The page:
If you are new to everything and not sure where your interests are going to go, a road bike is likely to be the best choice as it is the most versatile. You can always add clip-on aerobars and do some adjustments to your position. It may not be as good for tris in some ways, but it is certainly not a bad option and people race like this all of the time. From what you've said it sounds like it might not be a bad idea to wait a bit and figure out a bit where your headed and what your goals are and then make some decisions. Do you have a bike to ride now? Used bikes are often the best way to go when just starting out. Up until recently I had a friend in Toowoomba who would have had plenty of bikes for you to try, but he's just got smart and come back! ;) Why the hybrid? Do you some interest in gravel trails?

No need to get tri specific shoes, and there are plenty of vegan options for both running shoes and cycling shoes - usually in lorica.
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Postby xrodolfox » Tue Jan 26, 2010 10:27 am

I got a $500US hybrid when I first started biking. Big mistake.

They are not comfortable. They are slow. They are not even that good for commuting.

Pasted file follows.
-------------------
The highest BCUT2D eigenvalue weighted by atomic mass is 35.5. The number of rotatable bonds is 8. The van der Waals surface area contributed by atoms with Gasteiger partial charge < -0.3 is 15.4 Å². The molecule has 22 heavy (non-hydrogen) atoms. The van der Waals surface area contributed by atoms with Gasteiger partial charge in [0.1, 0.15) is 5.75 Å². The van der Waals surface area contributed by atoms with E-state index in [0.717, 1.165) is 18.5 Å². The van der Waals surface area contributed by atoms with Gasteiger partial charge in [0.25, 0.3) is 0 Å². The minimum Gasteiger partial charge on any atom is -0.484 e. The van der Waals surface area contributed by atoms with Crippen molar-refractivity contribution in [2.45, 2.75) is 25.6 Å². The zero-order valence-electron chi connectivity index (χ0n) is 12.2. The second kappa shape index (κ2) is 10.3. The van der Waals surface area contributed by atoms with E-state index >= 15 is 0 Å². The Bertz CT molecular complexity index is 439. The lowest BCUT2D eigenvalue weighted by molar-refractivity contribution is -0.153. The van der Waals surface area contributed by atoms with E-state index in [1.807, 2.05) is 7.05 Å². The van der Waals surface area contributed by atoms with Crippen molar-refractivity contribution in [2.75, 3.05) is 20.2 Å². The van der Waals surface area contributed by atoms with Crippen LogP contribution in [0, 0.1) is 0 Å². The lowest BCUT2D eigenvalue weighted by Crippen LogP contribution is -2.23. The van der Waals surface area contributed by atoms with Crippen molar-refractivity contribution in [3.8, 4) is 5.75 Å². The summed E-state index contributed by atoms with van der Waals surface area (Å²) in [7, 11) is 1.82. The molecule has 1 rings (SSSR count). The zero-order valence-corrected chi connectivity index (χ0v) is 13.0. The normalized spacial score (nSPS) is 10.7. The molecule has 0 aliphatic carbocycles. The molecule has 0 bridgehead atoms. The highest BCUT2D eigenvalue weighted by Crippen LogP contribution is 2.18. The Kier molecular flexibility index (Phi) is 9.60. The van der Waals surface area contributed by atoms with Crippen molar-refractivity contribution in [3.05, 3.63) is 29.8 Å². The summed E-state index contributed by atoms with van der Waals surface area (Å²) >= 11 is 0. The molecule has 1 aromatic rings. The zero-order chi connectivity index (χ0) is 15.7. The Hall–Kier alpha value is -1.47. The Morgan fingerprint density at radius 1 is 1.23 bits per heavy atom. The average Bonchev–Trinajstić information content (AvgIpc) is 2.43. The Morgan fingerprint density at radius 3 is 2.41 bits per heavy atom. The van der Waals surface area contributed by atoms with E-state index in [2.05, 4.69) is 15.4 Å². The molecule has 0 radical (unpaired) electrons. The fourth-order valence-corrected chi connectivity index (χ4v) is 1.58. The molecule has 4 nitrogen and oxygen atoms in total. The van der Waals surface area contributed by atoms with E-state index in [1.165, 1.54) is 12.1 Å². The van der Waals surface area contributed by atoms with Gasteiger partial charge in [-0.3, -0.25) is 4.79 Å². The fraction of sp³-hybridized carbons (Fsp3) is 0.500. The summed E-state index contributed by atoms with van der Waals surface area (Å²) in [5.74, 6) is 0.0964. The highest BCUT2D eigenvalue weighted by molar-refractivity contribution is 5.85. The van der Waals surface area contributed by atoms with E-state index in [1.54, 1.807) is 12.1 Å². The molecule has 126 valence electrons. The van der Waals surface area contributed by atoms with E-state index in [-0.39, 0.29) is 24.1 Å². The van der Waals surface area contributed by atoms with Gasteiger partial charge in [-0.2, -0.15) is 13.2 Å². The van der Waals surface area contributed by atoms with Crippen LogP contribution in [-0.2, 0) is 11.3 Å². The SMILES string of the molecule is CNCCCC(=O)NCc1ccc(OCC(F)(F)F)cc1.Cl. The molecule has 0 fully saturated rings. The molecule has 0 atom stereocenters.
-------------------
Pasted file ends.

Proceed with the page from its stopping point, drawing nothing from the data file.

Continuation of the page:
If I could do it all over again, i would have gotten a low end road bike. One where I could learn how to fix things. Perhaps a used road bike for $400 or less, with an investment in tools.

Then, I would still get my triathlon bike. That bike is so nice and fast and fun and GREAT for long rides and I love it more than I love most people. But it is fragile, and not meant for daily riding, and repairs are complicated and costly.

Unless you know that you like hybrids, and you have a specific goal for them, I would say to forget them. The handle bars do not allow for much comfort. They tend to be heavy as hell. They are hard to upgrade for speed. And the body position (upright) is much more painful than in the aero position of a well fitted tribike. I suggest you do not get a hybrid, unless you are quite convinced about it.
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Postby Kunoichi » Tue Jan 26, 2010 10:42 am

Thanks!

I think I will hold off for a bit. At the moment I have an old mountain bike. So i can still get used to the movement of cycling and transitions etc I suppose. My dad also has an old road bike. The brakes aren't great but i'll see what I can do. I'll do some more running, cycling and swimming for a while and see how I like it. The only thing I'm worried about is swimming really. I love cycling and running :P